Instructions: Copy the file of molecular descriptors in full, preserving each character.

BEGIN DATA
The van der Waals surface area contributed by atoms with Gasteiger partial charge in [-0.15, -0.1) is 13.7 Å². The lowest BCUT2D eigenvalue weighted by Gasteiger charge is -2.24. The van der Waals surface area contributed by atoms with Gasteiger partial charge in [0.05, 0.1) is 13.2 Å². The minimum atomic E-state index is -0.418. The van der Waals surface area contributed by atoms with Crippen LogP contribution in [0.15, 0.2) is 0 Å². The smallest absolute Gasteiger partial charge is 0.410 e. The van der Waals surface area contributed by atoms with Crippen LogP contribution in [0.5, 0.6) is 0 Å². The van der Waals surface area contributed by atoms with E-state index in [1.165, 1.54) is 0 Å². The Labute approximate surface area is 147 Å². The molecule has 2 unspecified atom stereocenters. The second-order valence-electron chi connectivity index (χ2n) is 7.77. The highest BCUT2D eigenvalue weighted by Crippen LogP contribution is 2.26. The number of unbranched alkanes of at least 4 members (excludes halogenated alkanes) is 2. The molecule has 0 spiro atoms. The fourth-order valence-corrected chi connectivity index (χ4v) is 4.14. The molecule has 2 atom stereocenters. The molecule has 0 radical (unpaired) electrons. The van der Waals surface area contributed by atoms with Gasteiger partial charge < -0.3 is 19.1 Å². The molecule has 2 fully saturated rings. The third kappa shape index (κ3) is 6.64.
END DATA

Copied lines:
The van der Waals surface area contributed by atoms with Gasteiger partial charge in [-0.15, -0.1) is 13.7 Å². The lowest BCUT2D eigenvalue weighted by Gasteiger charge is -2.24. The van der Waals surface area contributed by atoms with Gasteiger partial charge in [0.05, 0.1) is 13.2 Å². The minimum atomic E-state index is -0.418. The van der Waals surface area contributed by atoms with Crippen LogP contribution in [0.15, 0.2) is 0 Å². The smallest absolute Gasteiger partial charge is 0.410 e. The van der Waals surface area contributed by atoms with Crippen LogP contribution in [0.5, 0.6) is 0 Å². The van der Waals surface area contributed by atoms with E-state index in [1.165, 1.54) is 0 Å². The Labute approximate surface area is 147 Å². The molecule has 2 unspecified atom stereocenters. The second-order valence-electron chi connectivity index (χ2n) is 7.77. The highest BCUT2D eigenvalue weighted by Crippen LogP contribution is 2.26. The number of unbranched alkanes of at least 4 members (excludes halogenated alkanes) is 2. The molecule has 0 spiro atoms. The fourth-order valence-corrected chi connectivity index (χ4v) is 4.14. The molecule has 2 atom stereocenters. The molecule has 0 radical (unpaired) electrons. The van der Waals surface area contributed by atoms with Gasteiger partial charge < -0.3 is 19.1 Å². The molecule has 2 fully saturated rings. The third kappa shape index (κ3) is 6.64.